'Terrified' Sydney Women Harassed On Our Streets
Young women claim they have resorted to hiding in shops and running to safety because of the harassment they face on Sydney streets.
A global survey of 750 women found catcalling is one of the most common forms of street harassment in Delhi, Kampala, Lima, Madrid and Sydney.
The research by humanitarian group Plan International was undertaken between April and June 2018 and found 34 per cent of Sydney women experienced verbal threats while 32 per cent were exposed to catcalling in public places.
Some 43 per cent of Sydney woman surveyed were aged between 21 and 25 while 26 per cent were between 16 and 20.
One 18-year-old Sydney woman said she was catcalled by construction workers on her way to a job interview.
"(It) threw me off for the rest of the day - being catcalled makes you want to cover yourself in heaps of layers and hide," she said in the report released on Tuesday.
It suggested 82 per cent of harassment in Sydney happened on the street, 14 per cent on public transport and nine per cent in parks and shops.
Most of the reported harassment happened in the afternoon and evening.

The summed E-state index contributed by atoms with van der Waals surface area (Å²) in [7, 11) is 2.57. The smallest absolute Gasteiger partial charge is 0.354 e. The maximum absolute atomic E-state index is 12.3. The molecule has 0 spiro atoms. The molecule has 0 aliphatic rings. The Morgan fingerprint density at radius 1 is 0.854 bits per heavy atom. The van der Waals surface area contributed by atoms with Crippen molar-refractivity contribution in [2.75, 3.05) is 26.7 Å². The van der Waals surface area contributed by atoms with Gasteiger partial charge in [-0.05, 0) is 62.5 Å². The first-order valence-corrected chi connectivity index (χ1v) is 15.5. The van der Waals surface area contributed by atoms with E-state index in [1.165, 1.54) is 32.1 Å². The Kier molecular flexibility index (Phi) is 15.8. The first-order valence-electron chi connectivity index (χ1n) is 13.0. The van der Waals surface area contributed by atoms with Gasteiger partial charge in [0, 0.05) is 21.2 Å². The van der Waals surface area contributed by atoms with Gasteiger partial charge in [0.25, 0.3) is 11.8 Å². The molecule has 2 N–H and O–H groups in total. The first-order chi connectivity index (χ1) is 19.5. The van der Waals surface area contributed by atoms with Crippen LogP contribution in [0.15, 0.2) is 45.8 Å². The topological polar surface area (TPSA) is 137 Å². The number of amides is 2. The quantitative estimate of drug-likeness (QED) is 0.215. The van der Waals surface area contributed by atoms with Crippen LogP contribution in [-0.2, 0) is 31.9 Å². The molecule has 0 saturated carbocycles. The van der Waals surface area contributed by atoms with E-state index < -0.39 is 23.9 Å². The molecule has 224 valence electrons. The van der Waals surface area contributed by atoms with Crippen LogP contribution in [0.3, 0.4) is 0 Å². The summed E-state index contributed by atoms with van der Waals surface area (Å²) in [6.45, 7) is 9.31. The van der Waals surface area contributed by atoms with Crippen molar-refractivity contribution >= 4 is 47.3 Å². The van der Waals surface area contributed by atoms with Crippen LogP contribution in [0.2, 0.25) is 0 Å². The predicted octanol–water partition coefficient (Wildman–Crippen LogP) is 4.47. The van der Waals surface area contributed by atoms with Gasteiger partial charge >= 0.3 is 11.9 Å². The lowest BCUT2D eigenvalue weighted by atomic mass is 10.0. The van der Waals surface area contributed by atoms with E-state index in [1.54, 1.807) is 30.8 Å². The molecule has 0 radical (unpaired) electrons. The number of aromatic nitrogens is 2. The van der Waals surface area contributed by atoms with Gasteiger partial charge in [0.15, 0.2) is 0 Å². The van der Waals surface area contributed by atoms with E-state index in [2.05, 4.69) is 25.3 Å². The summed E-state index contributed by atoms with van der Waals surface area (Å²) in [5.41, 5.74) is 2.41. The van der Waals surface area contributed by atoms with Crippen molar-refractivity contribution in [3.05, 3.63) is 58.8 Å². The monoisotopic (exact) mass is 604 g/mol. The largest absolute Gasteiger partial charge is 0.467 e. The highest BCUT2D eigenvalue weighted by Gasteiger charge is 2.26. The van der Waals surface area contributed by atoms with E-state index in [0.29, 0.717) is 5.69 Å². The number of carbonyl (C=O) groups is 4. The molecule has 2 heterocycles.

A 23-year-old woman claimed she was followed by two men in a car while she was returning from a party.
"I ran and hid in someone's front yard. Within one minute the car returned, slowly doing laps of the street. They eventually drove off and I ran home terrified," she said in the report.
Another woman, 19, said she ended up hiding in a shop with a friend after men in a van started following them and yelling at them from the car.
Of the women surveyed, five per cent revealed they were physically assaulted.
"Ass grabbed under my skirt by one guy whilst walking past a group of males on my way home. His friends defended him when I got in his face," a 23-year-old woman said.
Plan International Australia chief executive Susanne Legena says most harassment in Sydney involves groups of men yelling out from vehicles.
"Men and boys are pushing girls and women out of public spaces and denying them their right to freedom of movement with sexist, often vicious behaviour," she said in a statement.